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My Life as a Christian

Reflections on my 2013 Birthday

Today, I celebrate a gift of over three decades in this world from our Father whom all blessings flow. As the day is progressing I have taken some time to reflect on my journey of thirty plus one years. One thing that has lingered in my mind is the truth that God can do all things and no single plan of his can be thwarted (Job 42:2).

Over the years, especially, the time that I have been a Christian, I have fully understood that God’s plan for my life cannot be frustrated by anything or anybody. Where I am today and what I am doing today is exactly what God planned before the foundations of the earth were laid.

This is a source of my comfort, especially in hard times,  hence I can’t  agree more with what Martin Luther once said, “… the greatest and only consolation of Christians in their adversities, is the knowing that God lies not, but does all things immutably, and that His will cannot be resisted, changed, or hindered.”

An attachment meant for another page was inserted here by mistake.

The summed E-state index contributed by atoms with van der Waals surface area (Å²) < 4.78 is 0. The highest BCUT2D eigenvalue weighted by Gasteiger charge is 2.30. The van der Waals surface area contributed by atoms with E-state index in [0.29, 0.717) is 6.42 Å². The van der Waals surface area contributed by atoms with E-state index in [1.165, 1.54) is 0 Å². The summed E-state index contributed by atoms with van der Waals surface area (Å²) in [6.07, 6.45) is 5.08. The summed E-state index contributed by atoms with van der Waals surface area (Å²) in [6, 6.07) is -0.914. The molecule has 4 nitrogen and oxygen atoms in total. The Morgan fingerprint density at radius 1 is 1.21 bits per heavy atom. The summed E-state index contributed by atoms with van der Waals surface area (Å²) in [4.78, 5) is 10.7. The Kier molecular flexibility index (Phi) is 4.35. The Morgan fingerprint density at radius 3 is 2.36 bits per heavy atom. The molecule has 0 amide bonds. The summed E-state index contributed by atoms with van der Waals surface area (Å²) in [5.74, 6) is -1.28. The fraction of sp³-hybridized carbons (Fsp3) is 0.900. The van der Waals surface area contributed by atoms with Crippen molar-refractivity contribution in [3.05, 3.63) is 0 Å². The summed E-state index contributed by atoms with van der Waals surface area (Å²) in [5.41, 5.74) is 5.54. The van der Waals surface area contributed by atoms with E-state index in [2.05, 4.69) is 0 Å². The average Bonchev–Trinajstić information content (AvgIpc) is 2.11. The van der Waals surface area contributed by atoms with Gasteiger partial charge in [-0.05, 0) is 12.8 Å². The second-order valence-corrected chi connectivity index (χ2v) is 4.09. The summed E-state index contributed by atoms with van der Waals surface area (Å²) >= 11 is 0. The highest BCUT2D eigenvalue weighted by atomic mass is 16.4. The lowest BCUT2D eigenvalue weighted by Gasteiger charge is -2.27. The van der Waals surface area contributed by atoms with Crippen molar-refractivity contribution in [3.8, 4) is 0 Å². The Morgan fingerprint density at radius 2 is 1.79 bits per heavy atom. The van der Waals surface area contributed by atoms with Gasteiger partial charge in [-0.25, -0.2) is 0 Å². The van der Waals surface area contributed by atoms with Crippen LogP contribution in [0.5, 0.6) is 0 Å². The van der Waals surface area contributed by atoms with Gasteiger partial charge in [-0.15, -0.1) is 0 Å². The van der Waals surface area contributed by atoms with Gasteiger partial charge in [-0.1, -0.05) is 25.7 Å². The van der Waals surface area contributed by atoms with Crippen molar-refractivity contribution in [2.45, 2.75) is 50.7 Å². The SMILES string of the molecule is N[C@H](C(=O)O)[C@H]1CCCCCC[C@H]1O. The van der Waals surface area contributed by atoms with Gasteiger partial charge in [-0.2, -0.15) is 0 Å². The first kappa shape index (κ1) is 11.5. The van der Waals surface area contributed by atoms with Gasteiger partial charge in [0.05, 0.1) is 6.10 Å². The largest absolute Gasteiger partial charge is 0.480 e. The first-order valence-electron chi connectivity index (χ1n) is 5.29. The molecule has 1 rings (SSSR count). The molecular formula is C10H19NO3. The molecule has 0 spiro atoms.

But life is not only about hard times, there are also good times. In those good moments too, it is also of great consolation to know that God is still in control. Another instance this morning has even confirmed this great lesson even more.

Last year in November, I was offered a place and tuition scholarship to study at Puritan Reformed Theological Seminary (PRTS).  Like any other person who would find themselves in my shoes, I was very excited. Then the process of planning to go and study begun which eventually led to visa application then to visa interviews. Now, the thought of  ‘visa interviews’ sent a cold chill down my spine, particularly, as I faced the possibility that my application could be turned down and my cherished dream to study at PRTS would be shattered.